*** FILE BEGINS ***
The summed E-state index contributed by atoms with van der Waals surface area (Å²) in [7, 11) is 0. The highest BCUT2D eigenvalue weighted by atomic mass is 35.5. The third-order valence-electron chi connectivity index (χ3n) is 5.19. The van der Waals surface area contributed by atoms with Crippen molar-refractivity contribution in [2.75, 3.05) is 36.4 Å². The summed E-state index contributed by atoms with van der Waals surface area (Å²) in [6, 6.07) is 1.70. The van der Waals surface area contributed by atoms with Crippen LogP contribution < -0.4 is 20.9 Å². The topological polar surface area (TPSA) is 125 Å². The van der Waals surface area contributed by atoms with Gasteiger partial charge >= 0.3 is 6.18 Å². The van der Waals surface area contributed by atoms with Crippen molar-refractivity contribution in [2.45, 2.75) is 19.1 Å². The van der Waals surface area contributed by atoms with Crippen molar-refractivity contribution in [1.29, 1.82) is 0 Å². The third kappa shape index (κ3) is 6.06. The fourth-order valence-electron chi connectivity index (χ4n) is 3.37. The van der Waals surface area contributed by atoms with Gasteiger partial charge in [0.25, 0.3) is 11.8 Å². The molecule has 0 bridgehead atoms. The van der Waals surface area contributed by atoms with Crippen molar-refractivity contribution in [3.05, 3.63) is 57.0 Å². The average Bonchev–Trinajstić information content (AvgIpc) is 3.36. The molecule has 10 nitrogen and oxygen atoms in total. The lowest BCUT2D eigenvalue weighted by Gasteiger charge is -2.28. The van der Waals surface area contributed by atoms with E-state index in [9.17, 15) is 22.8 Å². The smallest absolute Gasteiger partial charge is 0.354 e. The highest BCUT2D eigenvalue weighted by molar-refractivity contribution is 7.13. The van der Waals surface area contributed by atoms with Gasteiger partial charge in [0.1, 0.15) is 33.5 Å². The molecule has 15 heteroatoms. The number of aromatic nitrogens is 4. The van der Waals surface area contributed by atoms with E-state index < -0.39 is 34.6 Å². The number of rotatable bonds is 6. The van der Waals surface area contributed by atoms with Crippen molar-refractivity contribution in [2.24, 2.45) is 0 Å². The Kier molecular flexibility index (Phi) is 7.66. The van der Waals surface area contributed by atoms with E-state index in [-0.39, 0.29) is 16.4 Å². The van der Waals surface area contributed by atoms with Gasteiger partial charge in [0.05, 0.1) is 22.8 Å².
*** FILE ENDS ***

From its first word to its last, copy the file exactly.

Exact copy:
The summed E-state index contributed by atoms with van der Waals surface area (Å²) in [7, 11) is 0. The highest BCUT2D eigenvalue weighted by atomic mass is 35.5. The third-order valence-electron chi connectivity index (χ3n) is 5.19. The van der Waals surface area contributed by atoms with Crippen molar-refractivity contribution in [2.75, 3.05) is 36.4 Å². The summed E-state index contributed by atoms with van der Waals surface area (Å²) in [6, 6.07) is 1.70. The van der Waals surface area contributed by atoms with Crippen LogP contribution < -0.4 is 20.9 Å². The topological polar surface area (TPSA) is 125 Å². The van der Waals surface area contributed by atoms with Gasteiger partial charge >= 0.3 is 6.18 Å². The van der Waals surface area contributed by atoms with Crippen molar-refractivity contribution in [2.45, 2.75) is 19.1 Å². The van der Waals surface area contributed by atoms with Crippen molar-refractivity contribution in [1.29, 1.82) is 0 Å². The third kappa shape index (κ3) is 6.06. The fourth-order valence-electron chi connectivity index (χ4n) is 3.37. The van der Waals surface area contributed by atoms with Gasteiger partial charge in [0.25, 0.3) is 11.8 Å². The molecule has 0 bridgehead atoms. The van der Waals surface area contributed by atoms with Crippen molar-refractivity contribution in [3.05, 3.63) is 57.0 Å². The average Bonchev–Trinajstić information content (AvgIpc) is 3.36. The molecule has 10 nitrogen and oxygen atoms in total. The lowest BCUT2D eigenvalue weighted by Gasteiger charge is -2.28. The van der Waals surface area contributed by atoms with E-state index in [9.17, 15) is 22.8 Å². The smallest absolute Gasteiger partial charge is 0.354 e. The highest BCUT2D eigenvalue weighted by molar-refractivity contribution is 7.13. The van der Waals surface area contributed by atoms with Gasteiger partial charge in [0.1, 0.15) is 33.5 Å². The molecule has 15 heteroatoms. The number of aromatic nitrogens is 4. The van der Waals surface area contributed by atoms with E-state index < -0.39 is 34.6 Å². The number of rotatable bonds is 6. The van der Waals surface area contributed by atoms with Crippen molar-refractivity contribution in [2.24, 2.45) is 0 Å². The Kier molecular flexibility index (Phi) is 7.66. The van der Waals surface area contributed by atoms with E-state index in [-0.39, 0.29) is 16.4 Å². The van der Waals surface area contributed by atoms with Gasteiger partial charge in [0.05, 0.1) is 22.8 Å².